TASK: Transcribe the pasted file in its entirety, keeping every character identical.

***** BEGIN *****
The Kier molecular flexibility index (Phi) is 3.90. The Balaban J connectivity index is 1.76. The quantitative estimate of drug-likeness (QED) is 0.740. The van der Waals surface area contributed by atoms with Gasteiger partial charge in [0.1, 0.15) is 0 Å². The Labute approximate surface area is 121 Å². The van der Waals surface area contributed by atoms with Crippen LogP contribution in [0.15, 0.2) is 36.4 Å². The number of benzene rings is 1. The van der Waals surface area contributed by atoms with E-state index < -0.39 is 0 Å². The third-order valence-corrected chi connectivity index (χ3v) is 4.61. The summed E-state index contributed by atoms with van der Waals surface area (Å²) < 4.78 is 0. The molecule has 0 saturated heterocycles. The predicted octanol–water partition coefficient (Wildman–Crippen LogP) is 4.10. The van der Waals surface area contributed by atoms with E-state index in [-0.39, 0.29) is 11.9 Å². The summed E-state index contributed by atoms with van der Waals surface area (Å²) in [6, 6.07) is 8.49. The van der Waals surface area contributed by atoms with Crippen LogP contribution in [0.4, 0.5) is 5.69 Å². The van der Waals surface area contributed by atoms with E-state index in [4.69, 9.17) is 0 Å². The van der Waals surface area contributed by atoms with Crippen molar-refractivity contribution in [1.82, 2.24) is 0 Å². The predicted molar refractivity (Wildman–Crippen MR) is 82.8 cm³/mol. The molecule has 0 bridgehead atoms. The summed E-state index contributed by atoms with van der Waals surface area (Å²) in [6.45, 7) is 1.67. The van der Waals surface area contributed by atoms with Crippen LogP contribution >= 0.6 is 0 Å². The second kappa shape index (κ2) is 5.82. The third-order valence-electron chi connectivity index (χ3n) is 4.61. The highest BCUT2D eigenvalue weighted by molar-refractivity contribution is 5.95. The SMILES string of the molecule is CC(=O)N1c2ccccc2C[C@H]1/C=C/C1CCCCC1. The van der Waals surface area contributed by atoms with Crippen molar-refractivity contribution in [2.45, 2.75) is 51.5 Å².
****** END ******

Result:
The Kier molecular flexibility index (Phi) is 3.90. The Balaban J connectivity index is 1.76. The quantitative estimate of drug-likeness (QED) is 0.740. The van der Waals surface area contributed by atoms with Gasteiger partial charge in [0.1, 0.15) is 0 Å². The Labute approximate surface area is 121 Å². The van der Waals surface area contributed by atoms with Crippen LogP contribution in [0.15, 0.2) is 36.4 Å². The number of benzene rings is 1. The van der Waals surface area contributed by atoms with E-state index < -0.39 is 0 Å². The third-order valence-corrected chi connectivity index (χ3v) is 4.61. The summed E-state index contributed by atoms with van der Waals surface area (Å²) < 4.78 is 0. The molecule has 0 saturated heterocycles. The predicted octanol–water partition coefficient (Wildman–Crippen LogP) is 4.10. The van der Waals surface area contributed by atoms with E-state index in [-0.39, 0.29) is 11.9 Å². The summed E-state index contributed by atoms with van der Waals surface area (Å²) in [6, 6.07) is 8.49. The van der Waals surface area contributed by atoms with Crippen LogP contribution in [0.4, 0.5) is 5.69 Å². The van der Waals surface area contributed by atoms with E-state index in [4.69, 9.17) is 0 Å². The van der Waals surface area contributed by atoms with Crippen molar-refractivity contribution in [1.82, 2.24) is 0 Å². The predicted molar refractivity (Wildman–Crippen MR) is 82.8 cm³/mol. The molecule has 0 bridgehead atoms. The summed E-state index contributed by atoms with van der Waals surface area (Å²) in [6.45, 7) is 1.67. The van der Waals surface area contributed by atoms with Crippen LogP contribution >= 0.6 is 0 Å². The second kappa shape index (κ2) is 5.82. The third-order valence-electron chi connectivity index (χ3n) is 4.61. The highest BCUT2D eigenvalue weighted by molar-refractivity contribution is 5.95. The SMILES string of the molecule is CC(=O)N1c2ccccc2C[C@H]1/C=C/C1CCCCC1. The van der Waals surface area contributed by atoms with Crippen molar-refractivity contribution in [2.45, 2.75) is 51.5 Å².